So the biblical evidence is that there were camels in Arabia around 2000 BC, and that Pharaoh had some too. This matches what we see from the archaeological record. A paper titled ‘The Camel in Ancient Egypt’ stated, “The proposed time of camel entry into Egypt after its domestication in Arabia was found between 2500 and 1400 BC”. So not only did domesticated camels exist, they were in Egypt when Abraham was there. So this fits the biblical account perfectly.
(image courtesy Google, public domain)
See another refutation of the anti-camel stance in, ‘Camels in Genesis Prove Old Testament is ‘Very Accurate,’ Professor Claims as He Refutes Archaeologists’ Findings‘ (Christian Post, 16 February 2014). It stated:
“What these archaeologists are doing… is when they read about somebody like Abraham having camels, they’re saying, “Aha! The Bible is saying that camels were widespread in Palestine during this period of time, and there’s no archaeological evidence for that,” Dr. Andrew Steinmann of Concordia University-Chicago tells Issues, Etc., a Christian radio station….
Steinmann agrees there’s no archaeological evidence for widespread use of camels in Palestine at this time, but adds that that’s not what the Bible is saying.
Amy Hall, a staff with the Christian group Stand to Reason, has transcribed the professor’s interview on her blog.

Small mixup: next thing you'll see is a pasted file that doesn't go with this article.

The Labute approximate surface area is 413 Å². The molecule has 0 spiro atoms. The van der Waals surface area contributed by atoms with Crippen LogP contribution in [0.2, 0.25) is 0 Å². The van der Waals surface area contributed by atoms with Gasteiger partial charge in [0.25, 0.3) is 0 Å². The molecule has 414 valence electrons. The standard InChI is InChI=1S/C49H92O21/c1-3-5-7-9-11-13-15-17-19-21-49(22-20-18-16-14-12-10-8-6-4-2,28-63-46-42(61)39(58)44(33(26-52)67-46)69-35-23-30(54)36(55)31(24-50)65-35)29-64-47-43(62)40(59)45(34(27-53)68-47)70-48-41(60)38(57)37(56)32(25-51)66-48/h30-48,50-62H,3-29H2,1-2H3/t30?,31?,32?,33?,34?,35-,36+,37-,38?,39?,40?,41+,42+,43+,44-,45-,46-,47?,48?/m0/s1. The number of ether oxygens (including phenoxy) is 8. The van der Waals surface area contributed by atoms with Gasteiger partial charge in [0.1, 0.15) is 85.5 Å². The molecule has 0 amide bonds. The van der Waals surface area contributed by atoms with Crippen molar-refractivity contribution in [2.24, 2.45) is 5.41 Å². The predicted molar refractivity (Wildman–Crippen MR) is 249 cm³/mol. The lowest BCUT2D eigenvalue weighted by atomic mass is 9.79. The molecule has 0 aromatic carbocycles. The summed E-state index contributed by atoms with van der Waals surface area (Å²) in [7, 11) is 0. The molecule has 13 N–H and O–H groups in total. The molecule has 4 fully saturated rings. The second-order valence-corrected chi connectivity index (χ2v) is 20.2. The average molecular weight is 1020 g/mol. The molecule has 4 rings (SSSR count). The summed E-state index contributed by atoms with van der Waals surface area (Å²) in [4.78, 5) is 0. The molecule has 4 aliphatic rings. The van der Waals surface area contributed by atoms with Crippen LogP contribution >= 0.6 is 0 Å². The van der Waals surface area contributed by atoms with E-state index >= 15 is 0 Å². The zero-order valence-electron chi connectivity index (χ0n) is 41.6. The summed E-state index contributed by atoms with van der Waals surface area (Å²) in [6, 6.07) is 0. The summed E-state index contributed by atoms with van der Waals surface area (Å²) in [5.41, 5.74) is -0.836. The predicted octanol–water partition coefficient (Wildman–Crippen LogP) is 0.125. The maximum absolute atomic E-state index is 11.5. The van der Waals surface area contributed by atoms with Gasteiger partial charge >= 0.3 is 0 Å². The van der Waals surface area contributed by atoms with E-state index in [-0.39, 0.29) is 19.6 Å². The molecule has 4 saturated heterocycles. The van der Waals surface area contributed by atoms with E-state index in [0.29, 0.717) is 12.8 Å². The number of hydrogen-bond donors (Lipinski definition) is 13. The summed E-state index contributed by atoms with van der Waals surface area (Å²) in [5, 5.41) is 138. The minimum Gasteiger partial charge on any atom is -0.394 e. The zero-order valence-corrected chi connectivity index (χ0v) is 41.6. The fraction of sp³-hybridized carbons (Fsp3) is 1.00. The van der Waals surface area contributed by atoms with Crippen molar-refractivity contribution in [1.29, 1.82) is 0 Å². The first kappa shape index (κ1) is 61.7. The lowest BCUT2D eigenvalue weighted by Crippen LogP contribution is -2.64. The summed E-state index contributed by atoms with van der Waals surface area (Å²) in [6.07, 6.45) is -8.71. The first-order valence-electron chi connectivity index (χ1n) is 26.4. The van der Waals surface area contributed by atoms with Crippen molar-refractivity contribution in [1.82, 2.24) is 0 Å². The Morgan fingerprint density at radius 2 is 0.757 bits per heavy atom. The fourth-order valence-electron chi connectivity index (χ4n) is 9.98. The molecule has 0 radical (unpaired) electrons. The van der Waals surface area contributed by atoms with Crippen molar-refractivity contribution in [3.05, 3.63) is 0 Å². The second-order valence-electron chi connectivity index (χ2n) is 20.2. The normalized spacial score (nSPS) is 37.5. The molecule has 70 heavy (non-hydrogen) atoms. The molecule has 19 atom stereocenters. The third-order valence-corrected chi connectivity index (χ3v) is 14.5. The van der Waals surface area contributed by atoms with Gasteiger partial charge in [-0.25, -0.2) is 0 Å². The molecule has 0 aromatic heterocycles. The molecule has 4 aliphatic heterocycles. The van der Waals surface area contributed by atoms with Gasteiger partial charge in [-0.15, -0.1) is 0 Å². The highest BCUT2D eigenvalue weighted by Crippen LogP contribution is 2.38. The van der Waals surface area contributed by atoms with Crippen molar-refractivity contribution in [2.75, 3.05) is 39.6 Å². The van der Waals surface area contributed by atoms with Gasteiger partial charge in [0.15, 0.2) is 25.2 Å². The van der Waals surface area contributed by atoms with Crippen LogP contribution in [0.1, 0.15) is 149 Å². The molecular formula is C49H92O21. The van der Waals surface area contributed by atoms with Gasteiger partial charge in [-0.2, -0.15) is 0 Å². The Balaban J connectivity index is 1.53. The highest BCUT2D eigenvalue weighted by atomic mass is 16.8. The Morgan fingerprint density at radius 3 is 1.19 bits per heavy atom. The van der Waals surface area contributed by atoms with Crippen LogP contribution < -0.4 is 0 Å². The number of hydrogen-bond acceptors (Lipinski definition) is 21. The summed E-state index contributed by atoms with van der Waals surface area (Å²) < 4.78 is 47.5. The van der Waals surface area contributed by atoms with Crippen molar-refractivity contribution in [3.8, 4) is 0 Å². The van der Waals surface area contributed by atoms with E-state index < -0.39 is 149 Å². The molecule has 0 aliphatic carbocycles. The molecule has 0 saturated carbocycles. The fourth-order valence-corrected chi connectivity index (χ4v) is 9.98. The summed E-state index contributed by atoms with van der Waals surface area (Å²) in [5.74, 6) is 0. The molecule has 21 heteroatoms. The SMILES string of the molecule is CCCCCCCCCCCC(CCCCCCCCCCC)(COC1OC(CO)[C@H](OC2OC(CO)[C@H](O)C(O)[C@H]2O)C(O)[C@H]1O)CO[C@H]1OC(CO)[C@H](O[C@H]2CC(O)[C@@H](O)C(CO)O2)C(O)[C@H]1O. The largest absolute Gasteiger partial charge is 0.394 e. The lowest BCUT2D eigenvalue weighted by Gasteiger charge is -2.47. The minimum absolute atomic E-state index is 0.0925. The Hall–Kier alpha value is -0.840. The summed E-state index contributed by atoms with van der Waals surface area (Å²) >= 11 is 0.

“What it is showing is that somebody who originally came from Mesopotamia, like Abraham, he did have some camels,” she quotes the professor as saying. “And then the other mentions of camels in Genesis and in the early part of the Bible have to do with either people related to Abraham that were living in the Arabian Desert (for instance, the Ishmaelites…have camels when they come and buy Joseph and take him down to Egypt), or other peoples like that, associated with the Arabian Desert-the Amalekites…who live on the edge of the Arabian Desert are mentioned a number of times having camels. But there’s no mention of Israelites owning camels….”
Here is some more evidence in support of camels at the time of Abraham:
‘Theology professor counters claim that camel bones disprove Bible, explains Abraham owning camels‘ (Global Dispatch, 17 Feb 14).
‘Abraham, Camels and Egypt, or, Where did Abram get his Camel from?Genesis 12:1‘ (Studylight.org).
‘Is the Bible Wrong about Camels?’(Stand to Reason).
I pray that you will be equipping the people in your church to provide a defence of the Christian faith when this kind of opposition comes. Here I’ve attempted to provide enough links to get you started with a few opportunities for equipping. We are blessed that there are equipping ministries who have researchers and writers to deal with these issues – and provide us with ready information to pass on to our church people.
In addition, these ministries make their material freely available on the Internet.
‘Again, it’s the problem of [the archaeologist’s] assumptions’ (Stand to Reason)
 Saber, A. S., The camel in ancient Egypt, Proceedings of the Third Annual Meeting for Animal Production Under Arid Conditions 1:208–215, 1998, p. 208.
Copyright © 2014 Spencer D. Gear. This document last updated at Date: 18 July 2018.